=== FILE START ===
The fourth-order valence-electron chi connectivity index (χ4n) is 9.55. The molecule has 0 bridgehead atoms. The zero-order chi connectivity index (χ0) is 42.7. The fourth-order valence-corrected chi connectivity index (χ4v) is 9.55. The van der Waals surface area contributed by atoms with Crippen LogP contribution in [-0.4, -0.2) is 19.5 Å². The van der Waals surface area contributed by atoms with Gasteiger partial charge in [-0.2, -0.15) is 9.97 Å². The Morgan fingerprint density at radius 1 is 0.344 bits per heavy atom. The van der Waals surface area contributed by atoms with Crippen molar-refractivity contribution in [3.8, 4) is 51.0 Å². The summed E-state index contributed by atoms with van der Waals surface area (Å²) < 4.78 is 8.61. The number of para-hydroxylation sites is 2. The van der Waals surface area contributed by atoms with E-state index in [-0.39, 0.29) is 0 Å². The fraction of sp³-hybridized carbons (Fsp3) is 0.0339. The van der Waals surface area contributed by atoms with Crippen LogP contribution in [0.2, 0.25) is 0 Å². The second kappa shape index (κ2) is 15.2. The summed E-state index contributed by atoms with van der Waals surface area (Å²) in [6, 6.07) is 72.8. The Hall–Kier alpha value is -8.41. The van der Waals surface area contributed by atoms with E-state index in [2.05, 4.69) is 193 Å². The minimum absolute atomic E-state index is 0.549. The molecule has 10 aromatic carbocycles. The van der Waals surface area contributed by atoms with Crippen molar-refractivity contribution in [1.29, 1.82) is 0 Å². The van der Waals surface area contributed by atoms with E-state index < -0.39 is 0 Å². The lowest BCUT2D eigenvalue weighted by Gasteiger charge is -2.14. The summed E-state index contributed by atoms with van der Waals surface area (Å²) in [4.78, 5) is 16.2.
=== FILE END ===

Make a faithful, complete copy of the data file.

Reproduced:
The fourth-order valence-electron chi connectivity index (χ4n) is 9.55. The molecule has 0 bridgehead atoms. The zero-order chi connectivity index (χ0) is 42.7. The fourth-order valence-corrected chi connectivity index (χ4v) is 9.55. The van der Waals surface area contributed by atoms with Crippen LogP contribution in [-0.4, -0.2) is 19.5 Å². The van der Waals surface area contributed by atoms with Gasteiger partial charge in [-0.2, -0.15) is 9.97 Å². The Morgan fingerprint density at radius 1 is 0.344 bits per heavy atom. The van der Waals surface area contributed by atoms with Crippen molar-refractivity contribution in [3.8, 4) is 51.0 Å². The summed E-state index contributed by atoms with van der Waals surface area (Å²) < 4.78 is 8.61. The number of para-hydroxylation sites is 2. The van der Waals surface area contributed by atoms with E-state index in [-0.39, 0.29) is 0 Å². The fraction of sp³-hybridized carbons (Fsp3) is 0.0339. The van der Waals surface area contributed by atoms with Crippen LogP contribution in [0.2, 0.25) is 0 Å². The second kappa shape index (κ2) is 15.2. The summed E-state index contributed by atoms with van der Waals surface area (Å²) in [6, 6.07) is 72.8. The Hall–Kier alpha value is -8.41. The van der Waals surface area contributed by atoms with E-state index in [2.05, 4.69) is 193 Å². The minimum absolute atomic E-state index is 0.549. The molecule has 10 aromatic carbocycles. The van der Waals surface area contributed by atoms with Crippen molar-refractivity contribution in [1.29, 1.82) is 0 Å². The van der Waals surface area contributed by atoms with E-state index < -0.39 is 0 Å². The lowest BCUT2D eigenvalue weighted by Gasteiger charge is -2.14. The summed E-state index contributed by atoms with van der Waals surface area (Å²) in [4.78, 5) is 16.2.